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Behavioral economics

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Displaying 1 - 15 of 23 news clips related to this topic.


Prof. Sinan Aral speaks with Kara Miller of GBH’s Innovation Hub about his research examining the impact of social media on everything from business re-openings during the Covid-19 pandemic to politics.


Prof. Sinan Aral speaks with NPR’s Michael Martin about his new book, “The Hype Machine,” which explores the benefits and downfalls posed by social media. “I've been researching social media for 20 years. I've seen its evolution and also the techno utopianism and dystopianism,” says Aral. “I thought it was appropriate to have a book that asks, 'what can we do to really fix the social media morass we find ourselves in?'”


Bloomberg’s Noah Smith profiles Prof. Parag Pathak, who was recently awarded the John Bates Clark medal for his work using economic theory to improve the allocation of students to New York City public schools. “Pathak isn’t just a theorist,” writes Smith, “in keeping with economics’ age of data, he also does a lot of empirical work.”


Forbes Contributor Steve Banker highlights Prof. Yossi Sheffi’s new book, Balancing Green, which focuses on sustainability in business. As Sheffi explains, “many companies engage in sustainability initiatives to prevent them from having to react to a rising tide of sentiment,” writes Banker. “Getting ahead of these kinds of campaigns can be at the heart of a robust risk management program.”

The Boston Globe

In a Q&A with The Boston Globe’s Sarah Shemkus, Prof. Yossi Sheffi discusses his new book, Balancing Green, which examines “the challenges and benefits of ‘going green’ in a multilayered global economy.” Sheffi suggests green practices can be advantageous for companies because “certain things also cut costs and increase profit, like energy savings.”

Th Wall Street Journal

Prof. Parag Pathak, winner of the John Bates Clark Medal, speaks to The Wall Street Journal’s Michelle Hackman about his research on school choice. “What I sometimes find frustrating in conversations about student achievement is they often get sidetracked from the issue of school quality,” Pathak says. “Our job as researchers is exploring the nuances and subtleties.”

The Wall Street Journal

Research by Associate Prof. Jared Curhan in Sloan found that back-to-back negotiations can be challenging, particularly if a person has recently been successful. “Hubristic pride may give you a false sense of confidence, and you may underestimate your next counterpart,” Curhan tells Aisha Al-Muslim at The Wall Street Journal. “That may make you not prepare adequately for the next negotiation.”

Financial Times

In an article for the Financial Times about the best economics books of 2017, Martin Wolf highlights new works by Prof. Andrew Lo and Prof. Peter Temin. Wolf writes that in Temin’s “important and provocative book, [he] argues that the US is becoming a nation of rich and poor, with ever fewer households in the middle.”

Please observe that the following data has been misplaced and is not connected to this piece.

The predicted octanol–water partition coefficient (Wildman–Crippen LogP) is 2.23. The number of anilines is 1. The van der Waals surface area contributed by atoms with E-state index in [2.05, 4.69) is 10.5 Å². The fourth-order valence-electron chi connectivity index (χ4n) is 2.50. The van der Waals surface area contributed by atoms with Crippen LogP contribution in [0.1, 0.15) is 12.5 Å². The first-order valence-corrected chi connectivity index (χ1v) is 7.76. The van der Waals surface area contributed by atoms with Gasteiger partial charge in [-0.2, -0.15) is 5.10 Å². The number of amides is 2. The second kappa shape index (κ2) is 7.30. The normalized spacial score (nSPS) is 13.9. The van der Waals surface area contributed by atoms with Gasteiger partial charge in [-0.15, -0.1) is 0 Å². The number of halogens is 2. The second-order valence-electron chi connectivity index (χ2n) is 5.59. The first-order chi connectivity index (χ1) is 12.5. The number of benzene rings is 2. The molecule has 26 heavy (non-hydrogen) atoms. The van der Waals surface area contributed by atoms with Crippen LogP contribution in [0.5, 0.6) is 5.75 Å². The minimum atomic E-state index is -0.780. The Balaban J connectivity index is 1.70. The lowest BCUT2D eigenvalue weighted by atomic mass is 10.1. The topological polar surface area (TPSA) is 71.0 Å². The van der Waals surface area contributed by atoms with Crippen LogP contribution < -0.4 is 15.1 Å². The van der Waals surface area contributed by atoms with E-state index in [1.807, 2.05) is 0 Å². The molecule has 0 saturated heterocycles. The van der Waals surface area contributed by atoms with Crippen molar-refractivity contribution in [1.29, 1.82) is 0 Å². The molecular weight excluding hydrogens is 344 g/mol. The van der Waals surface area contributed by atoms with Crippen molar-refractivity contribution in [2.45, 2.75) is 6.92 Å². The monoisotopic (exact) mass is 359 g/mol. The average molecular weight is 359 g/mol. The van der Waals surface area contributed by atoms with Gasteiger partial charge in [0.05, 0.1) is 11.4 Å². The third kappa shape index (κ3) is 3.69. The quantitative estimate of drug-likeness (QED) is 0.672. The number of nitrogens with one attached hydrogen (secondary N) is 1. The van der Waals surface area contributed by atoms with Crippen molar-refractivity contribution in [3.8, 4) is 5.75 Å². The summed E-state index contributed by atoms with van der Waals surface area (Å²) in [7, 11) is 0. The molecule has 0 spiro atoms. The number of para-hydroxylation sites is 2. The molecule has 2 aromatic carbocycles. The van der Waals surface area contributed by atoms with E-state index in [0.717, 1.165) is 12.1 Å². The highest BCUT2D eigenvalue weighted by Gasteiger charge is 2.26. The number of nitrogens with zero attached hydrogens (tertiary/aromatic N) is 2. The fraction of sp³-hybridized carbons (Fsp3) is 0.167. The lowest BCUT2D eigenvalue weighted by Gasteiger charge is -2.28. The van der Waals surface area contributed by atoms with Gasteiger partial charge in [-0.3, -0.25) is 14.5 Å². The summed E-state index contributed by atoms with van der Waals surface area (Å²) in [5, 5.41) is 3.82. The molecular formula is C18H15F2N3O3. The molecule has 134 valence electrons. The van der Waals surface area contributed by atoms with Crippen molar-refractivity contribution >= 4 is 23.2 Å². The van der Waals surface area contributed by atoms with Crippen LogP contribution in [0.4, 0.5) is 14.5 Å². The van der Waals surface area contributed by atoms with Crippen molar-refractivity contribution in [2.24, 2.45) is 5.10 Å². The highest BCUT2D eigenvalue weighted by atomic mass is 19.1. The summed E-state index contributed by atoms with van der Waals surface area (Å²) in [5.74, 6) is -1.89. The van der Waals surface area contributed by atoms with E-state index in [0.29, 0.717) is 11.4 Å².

Bloomberg Businessweek

Bloomberg Businessweek reporter Arianne Cohen spotlights Prof. Andrew Lo’s research examining adaptive markets. Cohen explains that, “Lo’s hypothesis says people act in their own self-interest but frequently make mistakes, figure out where they’ve erred, and change their behaviors. The broader system also adapts.”


Tom Buerkle of Reuters writes about “Adaptive Markets: Financial Evolution at the Speed of Thought,” a new book written by Prof. Andrew Lo, which argues that it is possible for investors to beat the market. Markets seem unpredictable because traders are human and “make decisions using short cuts” rather than weighing all options, explains Buerkle.


Prof. Andrew Lo speaks with Barry Ritholtz of Bloomberg View about the field of economics. Lo explains that his new book chronicles his “intellectual journey from a diehard devotee of efficient markets and rational expectations into the realm of first psychology and behavioral finance, and then to neuroscience and how people really make decisions.”

Boston Globe

A report released by MIT startup Cambridge Mobile Telematics (CMT) shows that one in four drivers were using a smartphone just before an accident occurred, reports The Boston Globe’s Matt Rocheleau. Prof. Samuel Madden, founder and chief scientist at CMT, explains that the study shows “people are using their phones a lot, and that’s playing a role in the accidents.” 

The Wall Street Journal

Wall Street Journal reporter Daniel Akst writes that MIT researchers have developed a way to “tap into the insight of the expert minority within a crowd—a minority whose views would otherwise be swamped in a simple majority vote or poll.” The technique significantly enhanced “the wisdom of crowds, reducing errors by more than 20%.”

The Boston Globe

An MIT study finds that online and in-store goods are sold at the same price 70 percent of the time, reports Meghan Woolhouse of The Boston Globe. Prof. Alberto Cavallo believes online and in store prices are typically the same because shoppers would likely react badly “to price differences for the same goods from the same retailer.”


An algorithm developed by MIT researchers helps extract the correct answer from a large group of people even when the majority of people answer incorrectly, writes Erin Ross for Nature. While previous assumptions viewed the average opinion of a crowd as correct, the algorithm identifies “specialists with special knowledge, like doctors,” explains Prof. Dražen Prelec.